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Showing posts from February, 2016

Ki Tissa and the Power of Patience

What is the greatest sin ever recorded? According to the tradition it is the building of the Golden Calf, a story recorded in this week’s portion. The root of this sin is impatience. “When the people saw that Moses was so long in coming down from the mountain, the people gathered against Aaron and said to him, ‘Come, make us a god who shall go before us, for that man Moses, who brought us from the land of Egypt—we do not know what has happened to him.’” (Exodus 32) If we read even more of the story we discover that it is not only the people, but also Moses, and even God who stand guilty of impatience. If we are honest with ourselves we might also realize that many of our own problems, as well as the vociferousness of our current political debates, are caused by this very same flaw. The Hebrew word for patience is savlanut. The root of this word is saval, meaning to bear a heavy load or even to suffer. There is much to learn from the Hebrew’s root. Patience does involve great

Tetzaveh and Making Light Again and Again

Thousands of years ago we decided the Torah is so important that we would read it in one year’s time and that we would repeat this year after year. Every single year we read about Adam and Eve and Moses’ death. Every fall we look anew at God’s promise to Abraham. Every spring the sacrifices and the laws of keeping kosher. Every summer the mitzvah of the tallis and the story of the spies scouting the land. And every winter we examine the words we uncover again this week, those about the eternal light: “You shall further instruct the Israelites to bring you clear oil of beaten olives for lighting, for kindling lamps regularly.” (Exodus 27:20) Regardless of the year the very same stories and the very same laws punctuate our seasons. The portions are how we count the year. They are how we mark time. Their words are married to the seasons as warmth is to summer and snow is to winter. Just as spring will soon welcome us with its flowers, we will continue to march through the Torah.

Terumah, Gift Giving and Valentines Day

Judaism places greater emphasis on deeds rather than inner motivations. No one can know what is in other person’s heart. No one can bring proper intention to every single deed. Therefore Judaism emphasizes action over belief, mitzvot over creed. Abraham Joshua Heschel remarked: “There is power in the deed that purifies desires. It is the act, life itself, that educates the will. The good motive comes into being while doing the good.” (God in Search of Man) Motivation and intention are shaped by our deeds. Feeling follows action. Yet this week’s portion suggests otherwise. “Tell the Israelite people to bring Me gifts [termuah]; you shall accept gifts for Me from every person whose heart so moves him.” (Exodus 25:2 ) Only gifts from those whose hearts are filled with proper intention are accepted by God. Is the construction of the Tabernacle the exception to the rule? Must our acceptance of gifts be dependent on the giver’s “inspired heart”? Is a gift about the object or th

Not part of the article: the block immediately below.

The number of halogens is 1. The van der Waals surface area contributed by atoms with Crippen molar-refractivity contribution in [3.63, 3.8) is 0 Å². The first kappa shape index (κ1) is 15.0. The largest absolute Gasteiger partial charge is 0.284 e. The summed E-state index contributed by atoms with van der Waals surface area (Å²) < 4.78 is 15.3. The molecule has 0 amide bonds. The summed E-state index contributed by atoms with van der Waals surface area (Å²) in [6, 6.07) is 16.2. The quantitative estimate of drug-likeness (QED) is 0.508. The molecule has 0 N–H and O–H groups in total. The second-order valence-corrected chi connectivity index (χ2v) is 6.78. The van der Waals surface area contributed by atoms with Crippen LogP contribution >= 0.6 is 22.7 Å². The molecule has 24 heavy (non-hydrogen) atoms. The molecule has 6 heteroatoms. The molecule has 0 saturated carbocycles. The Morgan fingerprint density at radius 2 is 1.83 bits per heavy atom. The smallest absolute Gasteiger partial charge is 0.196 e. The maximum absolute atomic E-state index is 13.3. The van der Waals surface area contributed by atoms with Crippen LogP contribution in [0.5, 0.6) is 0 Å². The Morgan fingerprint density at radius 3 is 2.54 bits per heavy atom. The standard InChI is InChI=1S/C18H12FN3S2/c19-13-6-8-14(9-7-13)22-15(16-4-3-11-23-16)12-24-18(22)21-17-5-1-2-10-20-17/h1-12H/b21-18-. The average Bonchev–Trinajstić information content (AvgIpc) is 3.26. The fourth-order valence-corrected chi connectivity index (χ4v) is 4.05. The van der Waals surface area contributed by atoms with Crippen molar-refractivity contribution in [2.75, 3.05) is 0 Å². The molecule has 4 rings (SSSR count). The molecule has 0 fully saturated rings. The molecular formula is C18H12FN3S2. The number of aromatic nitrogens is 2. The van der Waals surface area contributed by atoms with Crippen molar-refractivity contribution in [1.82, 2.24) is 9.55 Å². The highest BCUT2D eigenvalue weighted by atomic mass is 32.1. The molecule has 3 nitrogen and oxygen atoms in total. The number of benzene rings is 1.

Rabbi David Hartman z"l

On this, the third yahrtzeit for Rabbi David Hartman, I recall his words and teachings with fondness. I long for his words to resound throughout our synagogues, this nation and the State of Israel. Each generation has to receive the Torah in its time.  One must renew the interpretative boldness that has always existed within the Jewish tradition.     We have never been fundamentalists.  We have never been literalists.    Fundamentalism is grounded in ignorance, in the false need for feeling I've got the final word.  I don't have to think anymore.  I can now go to sleep because the truth is in my pocket.   If you go to sleep because the truth is in your pocket that is the best way to lose it. I continue to relish Rabbi Hartman's teachings and his call for a courageous faith replete with far more questions than answers. In fact, I rest better because of our questioning.  I rest easier because of our reasoned and loving discussions and debates. I thank m

Mishpatim and Its Contradictions

There are two contradictory impulses within our beloved Torah. On the one hand, we are better than them. “Whoever sacrifices to a god other than the Lord alone shall be utterly destroyed.” (Exodus 22:19) And on the other, we can do better for them. “You shall not wrong a stranger or oppress him, for you were strangers in the land of Egypt.” (Exodus 22:20) The two verses stand side by side. Within our tradition (as well as other religious traditions), we see interpretations of chosenness colored by chauvinism and exclusivity. God’s love and concern is only befitting those who worship like us, those who behave like us, those who are like us. With the drawing of such lines, we become like privileged royalty, elevated above all others. We also see chosenness as elevating our duty to others, as requiring of us an even greater responsibility to others. Yes this can at times be a burden, but it also provides a path to meaning. Chosenness then becomes a call to protect the i